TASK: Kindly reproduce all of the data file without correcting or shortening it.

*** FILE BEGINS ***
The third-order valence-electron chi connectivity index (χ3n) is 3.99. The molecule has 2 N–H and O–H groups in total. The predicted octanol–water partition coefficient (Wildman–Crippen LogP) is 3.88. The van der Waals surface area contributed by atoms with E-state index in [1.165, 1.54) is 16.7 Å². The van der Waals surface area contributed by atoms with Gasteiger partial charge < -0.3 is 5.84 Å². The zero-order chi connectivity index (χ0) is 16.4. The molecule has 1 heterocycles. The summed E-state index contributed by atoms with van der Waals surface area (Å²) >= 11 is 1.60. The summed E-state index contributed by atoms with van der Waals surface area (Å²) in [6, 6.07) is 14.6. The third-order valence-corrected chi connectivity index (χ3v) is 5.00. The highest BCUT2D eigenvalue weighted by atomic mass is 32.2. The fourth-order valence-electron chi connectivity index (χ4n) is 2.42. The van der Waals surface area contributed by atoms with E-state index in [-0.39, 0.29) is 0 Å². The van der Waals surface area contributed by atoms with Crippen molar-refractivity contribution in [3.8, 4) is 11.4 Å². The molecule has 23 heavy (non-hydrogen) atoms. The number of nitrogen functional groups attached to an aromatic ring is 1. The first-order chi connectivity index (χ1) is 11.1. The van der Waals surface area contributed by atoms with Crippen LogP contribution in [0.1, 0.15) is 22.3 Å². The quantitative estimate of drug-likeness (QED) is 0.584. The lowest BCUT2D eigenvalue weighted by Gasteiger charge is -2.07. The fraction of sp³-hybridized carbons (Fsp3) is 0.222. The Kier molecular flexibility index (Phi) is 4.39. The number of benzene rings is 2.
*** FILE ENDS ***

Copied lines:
The third-order valence-electron chi connectivity index (χ3n) is 3.99. The molecule has 2 N–H and O–H groups in total. The predicted octanol–water partition coefficient (Wildman–Crippen LogP) is 3.88. The van der Waals surface area contributed by atoms with E-state index in [1.165, 1.54) is 16.7 Å². The van der Waals surface area contributed by atoms with Gasteiger partial charge < -0.3 is 5.84 Å². The zero-order chi connectivity index (χ0) is 16.4. The molecule has 1 heterocycles. The summed E-state index contributed by atoms with van der Waals surface area (Å²) >= 11 is 1.60. The summed E-state index contributed by atoms with van der Waals surface area (Å²) in [6, 6.07) is 14.6. The third-order valence-corrected chi connectivity index (χ3v) is 5.00. The highest BCUT2D eigenvalue weighted by atomic mass is 32.2. The fourth-order valence-electron chi connectivity index (χ4n) is 2.42. The van der Waals surface area contributed by atoms with E-state index in [-0.39, 0.29) is 0 Å². The van der Waals surface area contributed by atoms with Crippen molar-refractivity contribution in [3.8, 4) is 11.4 Å². The molecule has 23 heavy (non-hydrogen) atoms. The number of nitrogen functional groups attached to an aromatic ring is 1. The first-order chi connectivity index (χ1) is 11.1. The van der Waals surface area contributed by atoms with Crippen LogP contribution in [0.1, 0.15) is 22.3 Å². The quantitative estimate of drug-likeness (QED) is 0.584. The lowest BCUT2D eigenvalue weighted by Gasteiger charge is -2.07. The fraction of sp³-hybridized carbons (Fsp3) is 0.222. The Kier molecular flexibility index (Phi) is 4.39. The number of benzene rings is 2.